John is also concerned with the temple and its ritual. The synoptists place the cleansing of the temple just before the passion narrative; John makes it early and insists that the true temple is the body of Jesus (2:13-22). True worship is ‘in spirit and truth’, not limited to Jerusalem or Samaria (4:20-4). The festivals at Jerusalem are described as ‘of the Jews’ (5:1; 7:2; 11:55); similarly the law (as law) is assigned to them. Indeed, while in the synoptics Jesus eats the paschal meal with his disciples, in John 18:28 it is made plain that the time for the meal came after his arrest and crucifixion. In some respects John’s attitude resembles that of the Dead Sea covenanters. His freedom from the law is balanced by insistence that ‘the scripture cannot be broken’ (10:35) and the treatment of the Mosaic writings as really written about Jesus (5:46).
Among the most important features of John’s thought is his view of Jesus as the incarnate Word of God (1:14), one with the Father (10:30); he who has seen Jesus has seen the Father (14:9). He is the Revealer-Redeemer who comes down from the heavenly Father and returns to him. Along with this Concentration upon the person and work of Christ goes a revaluation of eschatology. Emphasis is placed not so much on the return of Christ and the last judgement as on the presence of Christ and the Holy Spirit and on judgement already begun in present life. In regard to Christology and eschatology the point of view of John is somewhat different from that of the synoptic evangelists.
John and The Synoptics
We have already referred to many differences between John and the synoptic gospels. The most important of them is probably that of the order in which events are related, especially events located in or near Jerusalem. According to the synoptics, the public ministry of Jesus consisted of journeys about Galilee and one journey to Jerusalem; according to John, he frequently visited the city. According to the synoptics, he cleansed the temple shortly before being crucified; according to John, he did so early in his ministry. The possibilities, historically speaking, are these: (1) either John or the synoptics, or (2) neither John nor the synoptics. If we may assume that the details of the ‘triumphal entry’ are significant, and that they point towards the Feast of Tabernacles, we may conclude that both John and the synoptic evangelists have transferred an event which originally occurred at Tabernacles to the Feast of Passover -- or, more probably, that their predecessors did so. Alternatively, we may assume that the actual feast was not remembered and that those who transmitted the traditional accounts felt free to place the event where they pleased.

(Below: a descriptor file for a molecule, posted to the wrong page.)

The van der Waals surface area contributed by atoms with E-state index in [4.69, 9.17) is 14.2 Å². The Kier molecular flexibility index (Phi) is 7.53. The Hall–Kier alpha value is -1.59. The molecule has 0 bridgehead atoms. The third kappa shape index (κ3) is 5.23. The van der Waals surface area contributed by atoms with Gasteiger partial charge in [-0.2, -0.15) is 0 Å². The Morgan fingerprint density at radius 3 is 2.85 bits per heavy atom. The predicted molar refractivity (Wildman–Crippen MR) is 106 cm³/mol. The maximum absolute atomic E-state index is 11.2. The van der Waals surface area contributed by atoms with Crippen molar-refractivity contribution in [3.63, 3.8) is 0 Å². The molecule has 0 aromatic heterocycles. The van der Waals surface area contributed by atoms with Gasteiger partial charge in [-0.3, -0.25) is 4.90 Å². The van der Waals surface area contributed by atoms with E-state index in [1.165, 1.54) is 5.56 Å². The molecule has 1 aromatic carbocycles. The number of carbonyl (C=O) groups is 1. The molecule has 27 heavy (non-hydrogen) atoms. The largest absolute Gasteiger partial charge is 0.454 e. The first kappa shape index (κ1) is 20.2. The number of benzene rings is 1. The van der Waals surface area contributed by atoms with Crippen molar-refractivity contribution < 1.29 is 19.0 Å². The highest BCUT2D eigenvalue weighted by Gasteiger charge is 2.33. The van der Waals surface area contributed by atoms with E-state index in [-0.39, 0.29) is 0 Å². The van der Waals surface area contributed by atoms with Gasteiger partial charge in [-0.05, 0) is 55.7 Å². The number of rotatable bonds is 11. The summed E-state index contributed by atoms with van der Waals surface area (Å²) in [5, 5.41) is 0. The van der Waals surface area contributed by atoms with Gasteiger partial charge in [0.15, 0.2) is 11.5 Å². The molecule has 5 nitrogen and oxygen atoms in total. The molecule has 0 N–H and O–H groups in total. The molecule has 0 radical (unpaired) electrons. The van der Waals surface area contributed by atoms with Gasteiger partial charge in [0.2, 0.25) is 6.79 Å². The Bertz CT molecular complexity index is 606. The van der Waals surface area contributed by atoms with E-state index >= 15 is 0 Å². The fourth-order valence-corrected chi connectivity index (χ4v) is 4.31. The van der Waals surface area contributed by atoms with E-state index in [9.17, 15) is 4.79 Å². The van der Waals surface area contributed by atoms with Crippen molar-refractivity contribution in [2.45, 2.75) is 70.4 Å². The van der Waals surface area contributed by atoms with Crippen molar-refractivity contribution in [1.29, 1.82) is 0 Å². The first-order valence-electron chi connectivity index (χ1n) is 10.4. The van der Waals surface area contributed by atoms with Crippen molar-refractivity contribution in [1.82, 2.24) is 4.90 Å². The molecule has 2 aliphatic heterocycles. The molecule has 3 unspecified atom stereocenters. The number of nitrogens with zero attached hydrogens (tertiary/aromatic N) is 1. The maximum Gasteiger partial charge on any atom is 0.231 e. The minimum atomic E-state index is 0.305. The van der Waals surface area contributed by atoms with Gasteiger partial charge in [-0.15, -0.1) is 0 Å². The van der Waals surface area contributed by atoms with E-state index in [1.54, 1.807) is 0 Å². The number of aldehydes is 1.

There are also many details in which John agrees with the synoptic gospels, and we might suppose that such parallels would clearly indicate John’s relative earliness or lateness. Such is not the case. All the evidence is ambiguous, and three possibilities remain open. (1) John did not know either the synoptic traditions or the synoptic gospels, but used independent traditions. (2) John knew some synoptic traditions and used them in his gospel. (3) John knew some or all of the synoptic gospels but consciously rewrote his sources in order to (a) interpret them or (b) supplement them or (c) supplant them. There are no reliable grounds for making a decision.
If we pass back to historical considerations it can be argued that the synoptic gospels fairly reliably reflect the Galilean-Judaean background of Jesus’ ministry as well as the exorcisms, parables and message of the kingdom with which he was concerned; all these features are minimized in John. On the other hand, in John we find a thought-world which in some respects resembles that of the Essenes of Qumran (see Chapter XVIII). It can be claimed, then, that the differences are due not to a ‘development’ from original, Jewish ideas to something else but to the reflection of two (or more) different kinds of Judaism. The fact that John speaks in a hostile way about ‘the Jews’, while the synoptic evangelists pay more attention to smaller groups and to individuals, does not prove that he is not Jewish. The Qumran sectarians similarly criticized the ‘orthodox’. Moreover, criticism of ‘the Jews’ is not necessarily even late. It is found in I Thessalonians 2:15 and in early sermons in Acts (2:23, 3:15, etc.). On specific literary and historical grounds, then, it cannot be proved that John is either earlier or later than the synoptic gospels.